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The Peridot Gemstone

The citrus green hue of the peridot gemstone is distinct and eye-catching. Lighter in tone than the jungle-green emerald and with a brighter sparkle than jade, the peridot has its own rich history, symbolism, and chemical make-up. Peridots are often considered a lesser-known gem. However, they have been admired since ancient history, and many still choose peridots over emeralds - especially those who are looking for something a little unusual.


Read on to discover more about this gorgeous green gemstone.


What is peridot?


Peridot, pronounced 'pair-uh-doe', known for its rich green hue, is one of the only gemstones that is only found in a single colour. The peridot gemstone is formed in volcanic areas, particularly in silica-poor igneous rocks, such as basalts. The peridot gemstone is a type of Olivine, a magnesium iron silicate. It is the iron input that gives the peridot its famous green colour - the deeper the green, the more iron present in the chemical makeup of the gemstone.


It is particularly rare to find peridot of gemstone quality, and most peridots that are found are pebble-sized specimens. What's more, the peridot is the softest of the translucent gemstones, with a hardness just above that of glass (6.5 on the Mohs scale). However, when a perfect peridot gem is found, faceted and mounted in jewellery, the effect is stunning.


Today, the finest quality peridot gemstones are found in The Canary Islands, China, Brazil, Norway, Hawaii, Australia, Brazil and South Africa.


Types of peridot include:

  • Fayalite olivine: a variation of the green gemstone that is rich in iron.

  • Forsterite olivine: the magnesium-dominant variation of the gemstone.


The history of the peridot gemstone


The word peridot originates from the Arabic word, 'faridat', meaning 'gem'. Throughout history, this gemstone has been treasured and held in high esteem. The ancient Egyptians loved the gemstone so much that they went out of their way to keep its only known location (the volcanic island of Zebargad in the Red Sea) secret from the rest of the world. There is even evidence to suggest that Cleopatra’s frequently depicted royal jewels were actually peridot, rather than emerald as previously believed.


Although the peridot gemstone became less famous after the fall of the Egyptian empire, there is evidence of the gems entering Europe with early crusaders, and it is thought to have been held in high esteem amongst medieval treasures.


Today, the peridot can still be seen as part of magnificent cultural displays, as well as set in antique jewellery. The reliquary in Cologne cathedral, for example, which is said to hold the bones of the Three Magi is ornamented with a 200-carat peridot. In addition, the Gold Festival Throne which is housed in Istanbul’s Topkapi Palace is decorated with 957 peridots.


The meaning of the peridot gemstone


The peridot is known to be the stone of compassion and it is believed to summon good health, a balanced mind, and restful sleep. Many of the legends around the bright green peridot revolve around love and calmness, and this gemstone is thought to attract these qualities, while also bringing a sense of renewal.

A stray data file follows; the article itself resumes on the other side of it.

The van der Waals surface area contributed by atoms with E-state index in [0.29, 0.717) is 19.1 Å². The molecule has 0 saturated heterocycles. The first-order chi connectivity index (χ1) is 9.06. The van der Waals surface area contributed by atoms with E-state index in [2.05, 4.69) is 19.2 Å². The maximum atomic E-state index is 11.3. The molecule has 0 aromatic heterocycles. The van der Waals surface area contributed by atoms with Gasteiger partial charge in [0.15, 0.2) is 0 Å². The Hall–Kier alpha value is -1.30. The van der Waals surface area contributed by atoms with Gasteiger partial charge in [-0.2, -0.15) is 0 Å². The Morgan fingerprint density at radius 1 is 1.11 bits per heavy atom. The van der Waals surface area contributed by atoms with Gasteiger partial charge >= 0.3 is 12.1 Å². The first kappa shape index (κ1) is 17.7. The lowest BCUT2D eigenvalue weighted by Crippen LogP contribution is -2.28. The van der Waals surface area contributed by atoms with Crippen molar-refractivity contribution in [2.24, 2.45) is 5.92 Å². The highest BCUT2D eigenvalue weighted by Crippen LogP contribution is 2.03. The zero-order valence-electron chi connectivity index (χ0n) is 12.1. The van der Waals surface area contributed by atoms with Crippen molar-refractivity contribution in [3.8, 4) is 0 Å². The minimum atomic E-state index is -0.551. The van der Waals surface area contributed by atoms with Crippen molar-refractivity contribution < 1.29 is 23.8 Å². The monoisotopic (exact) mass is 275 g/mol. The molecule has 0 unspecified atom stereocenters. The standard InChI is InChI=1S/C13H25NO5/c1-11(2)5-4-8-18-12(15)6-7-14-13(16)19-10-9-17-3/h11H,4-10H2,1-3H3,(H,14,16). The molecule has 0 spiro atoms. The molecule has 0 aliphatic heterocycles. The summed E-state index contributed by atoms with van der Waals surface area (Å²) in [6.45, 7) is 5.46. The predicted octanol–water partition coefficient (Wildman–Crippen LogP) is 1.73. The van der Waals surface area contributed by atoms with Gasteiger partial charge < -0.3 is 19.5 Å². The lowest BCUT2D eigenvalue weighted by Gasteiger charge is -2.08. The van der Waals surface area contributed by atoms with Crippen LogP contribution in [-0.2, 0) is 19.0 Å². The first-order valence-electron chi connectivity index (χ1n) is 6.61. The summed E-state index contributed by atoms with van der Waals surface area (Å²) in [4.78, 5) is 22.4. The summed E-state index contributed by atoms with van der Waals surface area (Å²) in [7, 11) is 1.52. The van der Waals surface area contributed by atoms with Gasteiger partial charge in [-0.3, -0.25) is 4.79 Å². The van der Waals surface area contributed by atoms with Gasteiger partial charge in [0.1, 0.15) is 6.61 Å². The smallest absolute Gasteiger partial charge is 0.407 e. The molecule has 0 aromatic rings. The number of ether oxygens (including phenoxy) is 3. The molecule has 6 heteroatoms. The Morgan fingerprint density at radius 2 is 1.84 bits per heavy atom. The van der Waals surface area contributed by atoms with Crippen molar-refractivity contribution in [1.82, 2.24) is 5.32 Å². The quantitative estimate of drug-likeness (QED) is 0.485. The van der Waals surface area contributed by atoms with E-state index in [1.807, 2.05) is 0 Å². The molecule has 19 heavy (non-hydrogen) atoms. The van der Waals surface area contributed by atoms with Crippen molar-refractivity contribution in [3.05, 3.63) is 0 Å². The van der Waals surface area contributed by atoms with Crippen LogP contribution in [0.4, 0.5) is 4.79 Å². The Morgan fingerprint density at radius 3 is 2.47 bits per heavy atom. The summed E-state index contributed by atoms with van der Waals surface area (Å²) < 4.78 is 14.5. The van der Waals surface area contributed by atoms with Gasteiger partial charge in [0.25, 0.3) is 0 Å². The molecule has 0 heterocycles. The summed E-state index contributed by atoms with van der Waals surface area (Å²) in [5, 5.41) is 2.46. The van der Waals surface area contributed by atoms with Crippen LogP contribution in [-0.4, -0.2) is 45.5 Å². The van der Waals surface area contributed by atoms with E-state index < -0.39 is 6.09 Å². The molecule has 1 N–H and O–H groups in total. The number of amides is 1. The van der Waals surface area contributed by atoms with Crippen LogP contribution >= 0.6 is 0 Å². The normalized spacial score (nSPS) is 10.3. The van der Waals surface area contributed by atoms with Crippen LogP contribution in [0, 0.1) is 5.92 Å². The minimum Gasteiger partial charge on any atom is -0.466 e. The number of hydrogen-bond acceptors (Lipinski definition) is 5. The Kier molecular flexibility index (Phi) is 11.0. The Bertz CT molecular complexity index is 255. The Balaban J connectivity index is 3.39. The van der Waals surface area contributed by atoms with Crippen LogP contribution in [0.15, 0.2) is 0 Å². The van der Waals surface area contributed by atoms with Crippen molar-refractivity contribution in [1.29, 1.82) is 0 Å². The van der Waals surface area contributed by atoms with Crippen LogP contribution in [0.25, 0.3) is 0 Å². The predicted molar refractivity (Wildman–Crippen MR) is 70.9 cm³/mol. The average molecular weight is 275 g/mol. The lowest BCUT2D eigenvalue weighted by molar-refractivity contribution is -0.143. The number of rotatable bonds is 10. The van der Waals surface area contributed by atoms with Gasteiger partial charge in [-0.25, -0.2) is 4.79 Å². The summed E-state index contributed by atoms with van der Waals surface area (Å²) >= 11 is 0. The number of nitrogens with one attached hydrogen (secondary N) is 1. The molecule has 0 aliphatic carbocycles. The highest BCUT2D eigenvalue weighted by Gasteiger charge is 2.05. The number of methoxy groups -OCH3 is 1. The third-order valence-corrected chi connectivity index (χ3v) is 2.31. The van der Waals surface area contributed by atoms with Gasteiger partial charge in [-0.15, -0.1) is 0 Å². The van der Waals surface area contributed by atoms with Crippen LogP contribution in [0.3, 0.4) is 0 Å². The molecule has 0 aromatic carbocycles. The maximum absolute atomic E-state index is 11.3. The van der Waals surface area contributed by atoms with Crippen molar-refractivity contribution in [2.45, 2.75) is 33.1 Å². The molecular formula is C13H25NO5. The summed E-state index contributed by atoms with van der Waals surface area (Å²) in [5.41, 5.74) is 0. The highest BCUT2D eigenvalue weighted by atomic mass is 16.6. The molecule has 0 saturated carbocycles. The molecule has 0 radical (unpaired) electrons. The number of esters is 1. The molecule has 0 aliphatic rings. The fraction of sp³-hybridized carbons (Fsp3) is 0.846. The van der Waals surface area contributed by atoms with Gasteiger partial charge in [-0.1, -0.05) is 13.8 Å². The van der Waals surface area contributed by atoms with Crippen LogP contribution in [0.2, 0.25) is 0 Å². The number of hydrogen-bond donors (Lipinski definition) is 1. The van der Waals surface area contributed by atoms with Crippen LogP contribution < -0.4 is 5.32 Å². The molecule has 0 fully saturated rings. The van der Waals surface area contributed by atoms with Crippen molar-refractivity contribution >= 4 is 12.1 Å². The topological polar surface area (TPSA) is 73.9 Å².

There are also many myths and legends about how exactly the peridot should be worn in order to work as a positive talisman. The Roman philosopher, Pliny the Elder, decreed that peridot must be worn on the right arm to work its magic. In other legends, it is believed that a peridot set in yellow gold will provide the most powerful talisman and work to dispel nightmares and terrifying visions – this belief relates to the stone's ability to glow like hot coal under candlelight or lamplight.


As well as this, the peridot is considered to be the stone of friendship and creativity. The gift of peridot or a piece of peridot jewellery is thought to strengthen a friendship or a relationship, helping to maintain that special bond over many years. One traditional rhyme even goes so far as to warn August babies (as peridot is one of the gemstones of August) that: "The August-born without this stone, ‘tis said, must live unloved alone."


For a close friend, a partner, or anyone that you want to express your appreciation of, a piece of peridot jewellery would make the ideal gift. Anyone who enjoys their birthday in August is especially suited to this stone, and if you're looking for August birthstone gift ideas, we have plenty for you to choose from here at AC Silver. For an alternative August birthstone idea, you could also consider Spinel, the second birthstone for this month.


 
Andrew Campbell started trading in antiques during the 1970s. Initially, Andrew lived in the South of England, travelling the country, searching for items of silver to buy. Andrew sold these items at various London markets and antique fairs. Over time, and through selling at a range of venues, Andrew built up a large and diverse customer base from private buyers to national and international trade customers.
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